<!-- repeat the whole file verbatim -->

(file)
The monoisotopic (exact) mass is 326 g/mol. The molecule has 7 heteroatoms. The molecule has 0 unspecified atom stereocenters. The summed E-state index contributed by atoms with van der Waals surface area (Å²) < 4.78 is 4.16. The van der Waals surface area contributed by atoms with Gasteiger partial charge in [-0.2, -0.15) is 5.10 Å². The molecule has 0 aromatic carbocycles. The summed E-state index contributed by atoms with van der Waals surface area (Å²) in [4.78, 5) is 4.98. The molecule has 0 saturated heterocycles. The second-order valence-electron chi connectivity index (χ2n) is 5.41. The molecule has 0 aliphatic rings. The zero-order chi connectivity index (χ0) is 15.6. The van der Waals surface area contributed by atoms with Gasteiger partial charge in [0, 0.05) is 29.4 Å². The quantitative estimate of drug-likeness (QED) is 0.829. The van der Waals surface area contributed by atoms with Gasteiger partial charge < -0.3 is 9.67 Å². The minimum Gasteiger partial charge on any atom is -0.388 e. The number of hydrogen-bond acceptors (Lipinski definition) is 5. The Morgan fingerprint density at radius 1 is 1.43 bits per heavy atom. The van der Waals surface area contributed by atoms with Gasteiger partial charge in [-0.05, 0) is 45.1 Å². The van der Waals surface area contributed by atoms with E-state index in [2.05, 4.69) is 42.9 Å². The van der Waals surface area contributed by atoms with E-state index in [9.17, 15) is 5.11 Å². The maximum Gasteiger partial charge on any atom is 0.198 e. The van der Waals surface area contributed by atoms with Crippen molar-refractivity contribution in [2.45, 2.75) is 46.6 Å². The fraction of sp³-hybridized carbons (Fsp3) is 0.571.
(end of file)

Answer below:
The monoisotopic (exact) mass is 326 g/mol. The molecule has 7 heteroatoms. The molecule has 0 unspecified atom stereocenters. The summed E-state index contributed by atoms with van der Waals surface area (Å²) < 4.78 is 4.16. The van der Waals surface area contributed by atoms with Gasteiger partial charge in [-0.2, -0.15) is 5.10 Å². The molecule has 0 aromatic carbocycles. The summed E-state index contributed by atoms with van der Waals surface area (Å²) in [4.78, 5) is 4.98. The molecule has 0 saturated heterocycles. The second-order valence-electron chi connectivity index (χ2n) is 5.41. The molecule has 0 aliphatic rings. The zero-order chi connectivity index (χ0) is 15.6. The van der Waals surface area contributed by atoms with Gasteiger partial charge in [0, 0.05) is 29.4 Å². The quantitative estimate of drug-likeness (QED) is 0.829. The van der Waals surface area contributed by atoms with Gasteiger partial charge < -0.3 is 9.67 Å². The minimum Gasteiger partial charge on any atom is -0.388 e. The number of hydrogen-bond acceptors (Lipinski definition) is 5. The Morgan fingerprint density at radius 1 is 1.43 bits per heavy atom. The van der Waals surface area contributed by atoms with Gasteiger partial charge in [-0.05, 0) is 45.1 Å². The van der Waals surface area contributed by atoms with E-state index in [2.05, 4.69) is 42.9 Å². The van der Waals surface area contributed by atoms with E-state index in [9.17, 15) is 5.11 Å². The maximum Gasteiger partial charge on any atom is 0.198 e. The van der Waals surface area contributed by atoms with Crippen molar-refractivity contribution in [2.45, 2.75) is 46.6 Å². The fraction of sp³-hybridized carbons (Fsp3) is 0.571.